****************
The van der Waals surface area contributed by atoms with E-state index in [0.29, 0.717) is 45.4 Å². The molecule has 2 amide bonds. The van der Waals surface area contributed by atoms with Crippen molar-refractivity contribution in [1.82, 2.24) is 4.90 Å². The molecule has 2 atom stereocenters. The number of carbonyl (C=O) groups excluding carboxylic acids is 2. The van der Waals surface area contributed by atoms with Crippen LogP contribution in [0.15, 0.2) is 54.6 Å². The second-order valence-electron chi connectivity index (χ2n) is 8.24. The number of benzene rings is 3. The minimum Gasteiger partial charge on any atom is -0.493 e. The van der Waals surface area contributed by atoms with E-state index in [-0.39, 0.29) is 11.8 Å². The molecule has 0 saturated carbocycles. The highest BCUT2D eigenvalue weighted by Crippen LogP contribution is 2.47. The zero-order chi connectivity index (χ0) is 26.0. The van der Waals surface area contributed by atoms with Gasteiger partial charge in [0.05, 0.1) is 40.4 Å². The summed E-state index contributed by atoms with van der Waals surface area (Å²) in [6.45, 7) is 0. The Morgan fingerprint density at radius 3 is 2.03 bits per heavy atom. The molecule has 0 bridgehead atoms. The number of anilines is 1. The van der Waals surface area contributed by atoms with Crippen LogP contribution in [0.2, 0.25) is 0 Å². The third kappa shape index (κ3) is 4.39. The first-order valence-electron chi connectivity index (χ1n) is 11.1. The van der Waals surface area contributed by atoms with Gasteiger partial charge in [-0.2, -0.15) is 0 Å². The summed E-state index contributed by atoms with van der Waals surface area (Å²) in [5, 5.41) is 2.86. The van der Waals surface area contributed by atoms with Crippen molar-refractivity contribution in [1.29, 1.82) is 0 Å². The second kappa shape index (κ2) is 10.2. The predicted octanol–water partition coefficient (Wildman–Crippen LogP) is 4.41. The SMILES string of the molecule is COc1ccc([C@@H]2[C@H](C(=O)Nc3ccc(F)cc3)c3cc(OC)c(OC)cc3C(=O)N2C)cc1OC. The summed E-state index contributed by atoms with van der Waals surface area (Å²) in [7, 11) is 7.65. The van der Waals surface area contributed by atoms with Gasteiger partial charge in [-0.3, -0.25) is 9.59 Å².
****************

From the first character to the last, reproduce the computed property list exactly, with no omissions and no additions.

The van der Waals surface area contributed by atoms with E-state index in [0.29, 0.717) is 45.4 Å². The molecule has 2 amide bonds. The van der Waals surface area contributed by atoms with Crippen molar-refractivity contribution in [1.82, 2.24) is 4.90 Å². The molecule has 2 atom stereocenters. The number of carbonyl (C=O) groups excluding carboxylic acids is 2. The van der Waals surface area contributed by atoms with Crippen LogP contribution in [0.15, 0.2) is 54.6 Å². The second-order valence-electron chi connectivity index (χ2n) is 8.24. The number of benzene rings is 3. The minimum Gasteiger partial charge on any atom is -0.493 e. The van der Waals surface area contributed by atoms with E-state index in [-0.39, 0.29) is 11.8 Å². The molecule has 0 saturated carbocycles. The highest BCUT2D eigenvalue weighted by Crippen LogP contribution is 2.47. The zero-order chi connectivity index (χ0) is 26.0. The van der Waals surface area contributed by atoms with Gasteiger partial charge in [0.05, 0.1) is 40.4 Å². The summed E-state index contributed by atoms with van der Waals surface area (Å²) in [6.45, 7) is 0. The Morgan fingerprint density at radius 3 is 2.03 bits per heavy atom. The molecule has 0 bridgehead atoms. The number of anilines is 1. The van der Waals surface area contributed by atoms with Crippen LogP contribution in [0.2, 0.25) is 0 Å². The third kappa shape index (κ3) is 4.39. The first-order valence-electron chi connectivity index (χ1n) is 11.1. The van der Waals surface area contributed by atoms with Gasteiger partial charge in [-0.2, -0.15) is 0 Å². The summed E-state index contributed by atoms with van der Waals surface area (Å²) in [5, 5.41) is 2.86. The van der Waals surface area contributed by atoms with Crippen molar-refractivity contribution in [1.29, 1.82) is 0 Å². The second kappa shape index (κ2) is 10.2. The predicted octanol–water partition coefficient (Wildman–Crippen LogP) is 4.41. The SMILES string of the molecule is COc1ccc([C@@H]2[C@H](C(=O)Nc3ccc(F)cc3)c3cc(OC)c(OC)cc3C(=O)N2C)cc1OC. The summed E-state index contributed by atoms with van der Waals surface area (Å²) in [7, 11) is 7.65. The van der Waals surface area contributed by atoms with Gasteiger partial charge in [-0.3, -0.25) is 9.59 Å².